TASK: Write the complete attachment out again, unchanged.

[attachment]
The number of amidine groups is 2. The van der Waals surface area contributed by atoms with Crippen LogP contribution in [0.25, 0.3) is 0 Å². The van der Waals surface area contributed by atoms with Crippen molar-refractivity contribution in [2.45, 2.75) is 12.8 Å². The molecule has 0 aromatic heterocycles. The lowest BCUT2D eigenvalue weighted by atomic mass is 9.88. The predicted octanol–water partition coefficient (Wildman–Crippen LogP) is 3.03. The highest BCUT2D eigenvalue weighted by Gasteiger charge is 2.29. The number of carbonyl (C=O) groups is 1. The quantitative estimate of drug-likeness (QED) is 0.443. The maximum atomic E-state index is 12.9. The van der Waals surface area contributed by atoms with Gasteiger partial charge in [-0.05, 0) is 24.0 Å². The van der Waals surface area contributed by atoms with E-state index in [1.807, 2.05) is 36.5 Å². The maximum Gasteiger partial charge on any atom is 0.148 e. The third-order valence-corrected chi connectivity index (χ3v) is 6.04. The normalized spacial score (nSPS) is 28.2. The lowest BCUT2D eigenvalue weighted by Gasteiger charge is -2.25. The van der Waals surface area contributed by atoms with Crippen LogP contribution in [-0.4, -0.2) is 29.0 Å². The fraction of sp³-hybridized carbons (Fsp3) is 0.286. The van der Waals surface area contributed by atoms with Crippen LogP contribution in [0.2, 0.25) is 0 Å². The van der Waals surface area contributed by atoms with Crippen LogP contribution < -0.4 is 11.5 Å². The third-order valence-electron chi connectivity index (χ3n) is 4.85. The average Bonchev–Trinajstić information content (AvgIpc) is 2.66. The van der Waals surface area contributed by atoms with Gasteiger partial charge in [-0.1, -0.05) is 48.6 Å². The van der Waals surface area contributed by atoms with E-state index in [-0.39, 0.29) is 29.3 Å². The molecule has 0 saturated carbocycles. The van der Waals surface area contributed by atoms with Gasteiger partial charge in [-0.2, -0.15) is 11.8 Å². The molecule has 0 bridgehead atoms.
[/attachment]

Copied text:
The number of amidine groups is 2. The van der Waals surface area contributed by atoms with Crippen LogP contribution in [0.25, 0.3) is 0 Å². The van der Waals surface area contributed by atoms with Crippen molar-refractivity contribution in [2.45, 2.75) is 12.8 Å². The molecule has 0 aromatic heterocycles. The lowest BCUT2D eigenvalue weighted by atomic mass is 9.88. The predicted octanol–water partition coefficient (Wildman–Crippen LogP) is 3.03. The highest BCUT2D eigenvalue weighted by Gasteiger charge is 2.29. The number of carbonyl (C=O) groups is 1. The quantitative estimate of drug-likeness (QED) is 0.443. The maximum atomic E-state index is 12.9. The van der Waals surface area contributed by atoms with Gasteiger partial charge in [-0.05, 0) is 24.0 Å². The van der Waals surface area contributed by atoms with E-state index in [1.807, 2.05) is 36.5 Å². The maximum Gasteiger partial charge on any atom is 0.148 e. The third-order valence-corrected chi connectivity index (χ3v) is 6.04. The normalized spacial score (nSPS) is 28.2. The lowest BCUT2D eigenvalue weighted by Gasteiger charge is -2.25. The van der Waals surface area contributed by atoms with Crippen LogP contribution in [-0.4, -0.2) is 29.0 Å². The fraction of sp³-hybridized carbons (Fsp3) is 0.286. The van der Waals surface area contributed by atoms with Crippen LogP contribution in [0.2, 0.25) is 0 Å². The van der Waals surface area contributed by atoms with Crippen LogP contribution < -0.4 is 11.5 Å². The third-order valence-electron chi connectivity index (χ3n) is 4.85. The average Bonchev–Trinajstić information content (AvgIpc) is 2.66. The van der Waals surface area contributed by atoms with Gasteiger partial charge in [-0.1, -0.05) is 48.6 Å². The van der Waals surface area contributed by atoms with E-state index in [-0.39, 0.29) is 29.3 Å². The molecule has 0 saturated carbocycles. The van der Waals surface area contributed by atoms with Gasteiger partial charge in [-0.2, -0.15) is 11.8 Å². The molecule has 0 bridgehead atoms.